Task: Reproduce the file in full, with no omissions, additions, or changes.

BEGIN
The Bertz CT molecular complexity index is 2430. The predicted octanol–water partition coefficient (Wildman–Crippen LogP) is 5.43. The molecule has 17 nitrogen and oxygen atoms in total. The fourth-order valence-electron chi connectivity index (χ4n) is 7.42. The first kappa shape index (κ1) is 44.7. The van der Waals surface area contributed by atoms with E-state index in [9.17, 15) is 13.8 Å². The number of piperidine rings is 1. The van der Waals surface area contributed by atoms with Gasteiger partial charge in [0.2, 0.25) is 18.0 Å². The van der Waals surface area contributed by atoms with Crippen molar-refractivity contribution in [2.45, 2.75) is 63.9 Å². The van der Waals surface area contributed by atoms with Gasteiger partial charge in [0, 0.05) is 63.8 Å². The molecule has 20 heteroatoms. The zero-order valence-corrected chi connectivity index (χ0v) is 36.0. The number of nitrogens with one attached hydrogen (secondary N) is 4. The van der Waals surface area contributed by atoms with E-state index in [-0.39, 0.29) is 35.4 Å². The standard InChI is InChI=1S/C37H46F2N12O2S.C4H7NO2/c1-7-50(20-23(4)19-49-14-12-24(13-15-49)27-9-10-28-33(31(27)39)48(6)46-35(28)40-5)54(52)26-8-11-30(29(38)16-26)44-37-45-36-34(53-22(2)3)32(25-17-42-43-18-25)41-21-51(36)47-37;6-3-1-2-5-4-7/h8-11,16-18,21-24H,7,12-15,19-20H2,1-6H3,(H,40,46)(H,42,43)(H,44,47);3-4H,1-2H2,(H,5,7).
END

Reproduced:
The Bertz CT molecular complexity index is 2430. The predicted octanol–water partition coefficient (Wildman–Crippen LogP) is 5.43. The molecule has 17 nitrogen and oxygen atoms in total. The fourth-order valence-electron chi connectivity index (χ4n) is 7.42. The first kappa shape index (κ1) is 44.7. The van der Waals surface area contributed by atoms with E-state index in [9.17, 15) is 13.8 Å². The number of piperidine rings is 1. The van der Waals surface area contributed by atoms with Gasteiger partial charge in [0.2, 0.25) is 18.0 Å². The van der Waals surface area contributed by atoms with Crippen molar-refractivity contribution in [2.45, 2.75) is 63.9 Å². The van der Waals surface area contributed by atoms with Gasteiger partial charge in [0, 0.05) is 63.8 Å². The molecule has 20 heteroatoms. The zero-order valence-corrected chi connectivity index (χ0v) is 36.0. The number of nitrogens with one attached hydrogen (secondary N) is 4. The van der Waals surface area contributed by atoms with E-state index in [-0.39, 0.29) is 35.4 Å². The standard InChI is InChI=1S/C37H46F2N12O2S.C4H7NO2/c1-7-50(20-23(4)19-49-14-12-24(13-15-49)27-9-10-28-33(31(27)39)48(6)46-35(28)40-5)54(52)26-8-11-30(29(38)16-26)44-37-45-36-34(53-22(2)3)32(25-17-42-43-18-25)41-21-51(36)47-37;6-3-1-2-5-4-7/h8-11,16-18,21-24H,7,12-15,19-20H2,1-6H3,(H,40,46)(H,42,43)(H,44,47);3-4H,1-2H2,(H,5,7).